A central priority for research is to develop and test stigma reduction strategies. Very few studies have attempted this, but of those that have, there are promising findings. One randomized study attempted to reduce stigma toward obese patients among medical students. An educational course improved attitudes and beliefs about obesity in students compared to a control group (53). Another study reduced antifat attitudes among participants through education about the biological and genetic causes of obesity (47), and a third study improved attitudes and reduced weight-related teasing among children through a curriculum to promote size acceptance (54). Further studies examining the development of stigma reduction interventions will make important contributions to this area of research.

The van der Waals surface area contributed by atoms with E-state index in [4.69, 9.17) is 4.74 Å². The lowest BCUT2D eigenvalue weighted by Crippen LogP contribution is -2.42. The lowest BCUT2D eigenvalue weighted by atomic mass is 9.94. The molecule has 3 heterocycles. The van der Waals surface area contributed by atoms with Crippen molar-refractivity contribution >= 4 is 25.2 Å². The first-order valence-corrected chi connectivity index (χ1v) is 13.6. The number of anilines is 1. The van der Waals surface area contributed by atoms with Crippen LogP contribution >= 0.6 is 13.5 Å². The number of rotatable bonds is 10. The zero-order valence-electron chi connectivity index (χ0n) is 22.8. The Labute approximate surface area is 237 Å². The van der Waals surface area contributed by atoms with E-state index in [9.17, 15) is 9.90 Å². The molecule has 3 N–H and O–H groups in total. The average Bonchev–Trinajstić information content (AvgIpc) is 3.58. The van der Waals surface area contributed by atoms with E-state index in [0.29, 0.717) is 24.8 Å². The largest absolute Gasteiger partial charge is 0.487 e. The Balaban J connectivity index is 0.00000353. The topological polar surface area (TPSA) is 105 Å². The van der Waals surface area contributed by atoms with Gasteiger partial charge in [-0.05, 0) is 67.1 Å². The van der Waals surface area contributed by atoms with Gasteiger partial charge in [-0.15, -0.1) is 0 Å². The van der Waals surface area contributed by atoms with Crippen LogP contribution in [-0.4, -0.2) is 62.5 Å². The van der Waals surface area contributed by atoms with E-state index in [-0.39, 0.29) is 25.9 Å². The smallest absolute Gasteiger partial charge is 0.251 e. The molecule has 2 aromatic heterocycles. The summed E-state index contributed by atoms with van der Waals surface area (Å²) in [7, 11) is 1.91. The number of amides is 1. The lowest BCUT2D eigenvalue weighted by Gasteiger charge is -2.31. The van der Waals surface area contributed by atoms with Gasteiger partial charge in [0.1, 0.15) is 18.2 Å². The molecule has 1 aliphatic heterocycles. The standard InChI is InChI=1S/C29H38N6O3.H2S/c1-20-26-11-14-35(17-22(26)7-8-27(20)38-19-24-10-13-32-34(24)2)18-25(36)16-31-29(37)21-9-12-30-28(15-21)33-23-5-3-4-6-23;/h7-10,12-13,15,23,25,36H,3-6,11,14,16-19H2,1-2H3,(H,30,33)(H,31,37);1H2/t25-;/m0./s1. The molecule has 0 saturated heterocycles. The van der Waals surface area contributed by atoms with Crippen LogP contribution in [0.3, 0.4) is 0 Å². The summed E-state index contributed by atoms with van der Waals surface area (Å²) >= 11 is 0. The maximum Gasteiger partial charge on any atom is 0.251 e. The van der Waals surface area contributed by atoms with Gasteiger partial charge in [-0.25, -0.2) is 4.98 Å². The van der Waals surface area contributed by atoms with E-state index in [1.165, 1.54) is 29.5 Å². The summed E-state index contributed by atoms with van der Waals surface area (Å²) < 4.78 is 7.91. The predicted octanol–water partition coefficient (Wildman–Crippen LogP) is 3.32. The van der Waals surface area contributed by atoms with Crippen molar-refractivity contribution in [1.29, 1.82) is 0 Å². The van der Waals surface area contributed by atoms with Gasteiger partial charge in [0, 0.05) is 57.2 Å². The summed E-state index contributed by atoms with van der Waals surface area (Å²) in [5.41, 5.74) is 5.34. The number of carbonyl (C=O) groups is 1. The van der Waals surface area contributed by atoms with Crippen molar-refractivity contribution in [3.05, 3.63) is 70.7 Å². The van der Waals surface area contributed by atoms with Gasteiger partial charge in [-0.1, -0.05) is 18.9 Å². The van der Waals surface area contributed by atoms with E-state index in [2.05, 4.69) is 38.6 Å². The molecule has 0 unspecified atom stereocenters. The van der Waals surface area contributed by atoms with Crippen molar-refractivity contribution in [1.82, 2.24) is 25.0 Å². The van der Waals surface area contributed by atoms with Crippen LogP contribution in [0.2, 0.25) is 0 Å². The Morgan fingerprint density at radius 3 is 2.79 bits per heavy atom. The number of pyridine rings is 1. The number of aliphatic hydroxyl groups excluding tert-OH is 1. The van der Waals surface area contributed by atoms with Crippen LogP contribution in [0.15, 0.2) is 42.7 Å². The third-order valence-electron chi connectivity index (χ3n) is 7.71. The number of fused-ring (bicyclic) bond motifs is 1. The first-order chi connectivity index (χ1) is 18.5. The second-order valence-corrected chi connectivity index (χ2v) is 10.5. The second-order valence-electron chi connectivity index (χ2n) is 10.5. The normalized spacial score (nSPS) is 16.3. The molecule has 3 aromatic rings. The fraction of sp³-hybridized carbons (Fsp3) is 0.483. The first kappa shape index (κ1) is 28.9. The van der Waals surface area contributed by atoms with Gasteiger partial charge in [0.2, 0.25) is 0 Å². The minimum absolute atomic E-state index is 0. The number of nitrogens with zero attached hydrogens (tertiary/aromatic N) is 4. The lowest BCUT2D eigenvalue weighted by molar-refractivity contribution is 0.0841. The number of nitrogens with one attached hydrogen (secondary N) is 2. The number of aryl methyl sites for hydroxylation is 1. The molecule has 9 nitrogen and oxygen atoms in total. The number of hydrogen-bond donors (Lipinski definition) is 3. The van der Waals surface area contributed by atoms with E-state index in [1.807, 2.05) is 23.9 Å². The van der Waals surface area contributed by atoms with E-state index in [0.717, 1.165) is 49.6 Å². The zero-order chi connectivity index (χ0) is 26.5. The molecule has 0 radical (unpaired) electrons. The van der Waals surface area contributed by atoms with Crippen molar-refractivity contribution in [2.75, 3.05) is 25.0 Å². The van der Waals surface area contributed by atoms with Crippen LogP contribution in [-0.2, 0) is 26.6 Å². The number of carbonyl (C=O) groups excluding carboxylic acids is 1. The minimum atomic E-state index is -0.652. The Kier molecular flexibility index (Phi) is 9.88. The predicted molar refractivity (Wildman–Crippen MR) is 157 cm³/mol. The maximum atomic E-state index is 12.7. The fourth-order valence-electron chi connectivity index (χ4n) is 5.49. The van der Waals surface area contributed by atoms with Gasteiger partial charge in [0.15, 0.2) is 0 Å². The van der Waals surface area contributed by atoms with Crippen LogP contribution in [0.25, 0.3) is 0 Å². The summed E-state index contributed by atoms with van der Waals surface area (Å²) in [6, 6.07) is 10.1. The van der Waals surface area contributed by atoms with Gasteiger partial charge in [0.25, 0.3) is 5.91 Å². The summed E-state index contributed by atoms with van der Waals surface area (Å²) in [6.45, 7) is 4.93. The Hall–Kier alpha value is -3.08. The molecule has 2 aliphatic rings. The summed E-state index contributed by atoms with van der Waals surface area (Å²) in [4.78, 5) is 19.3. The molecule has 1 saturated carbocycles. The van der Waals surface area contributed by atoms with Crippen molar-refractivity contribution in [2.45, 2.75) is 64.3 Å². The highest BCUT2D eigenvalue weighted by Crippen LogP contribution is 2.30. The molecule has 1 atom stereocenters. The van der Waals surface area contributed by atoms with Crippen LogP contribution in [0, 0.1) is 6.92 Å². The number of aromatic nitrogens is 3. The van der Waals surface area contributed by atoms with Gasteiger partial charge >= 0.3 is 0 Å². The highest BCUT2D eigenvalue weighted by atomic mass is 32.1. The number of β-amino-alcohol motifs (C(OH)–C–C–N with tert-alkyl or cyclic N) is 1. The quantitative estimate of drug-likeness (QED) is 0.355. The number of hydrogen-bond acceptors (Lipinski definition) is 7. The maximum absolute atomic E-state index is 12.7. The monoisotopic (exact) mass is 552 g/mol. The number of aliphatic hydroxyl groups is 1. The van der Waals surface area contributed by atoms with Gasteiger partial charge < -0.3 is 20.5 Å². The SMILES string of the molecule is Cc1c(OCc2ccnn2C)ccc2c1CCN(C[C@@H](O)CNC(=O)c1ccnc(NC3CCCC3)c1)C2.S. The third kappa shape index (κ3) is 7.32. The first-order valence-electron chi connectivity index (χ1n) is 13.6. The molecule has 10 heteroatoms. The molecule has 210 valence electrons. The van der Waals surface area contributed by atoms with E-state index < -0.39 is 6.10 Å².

Discrimination is caused by negative attitudes and beliefs about obese persons, so an important question to address is why such negative attitudes exist. A number of studies by Crandall and colleagues have tested a social ideology model which suggests that antifat attitudes are the result of certain attributional tendencies of blame (47-49). Traditional, conservative American values of self-determination and individualism lead to stigmatization of obese people through beliefs that
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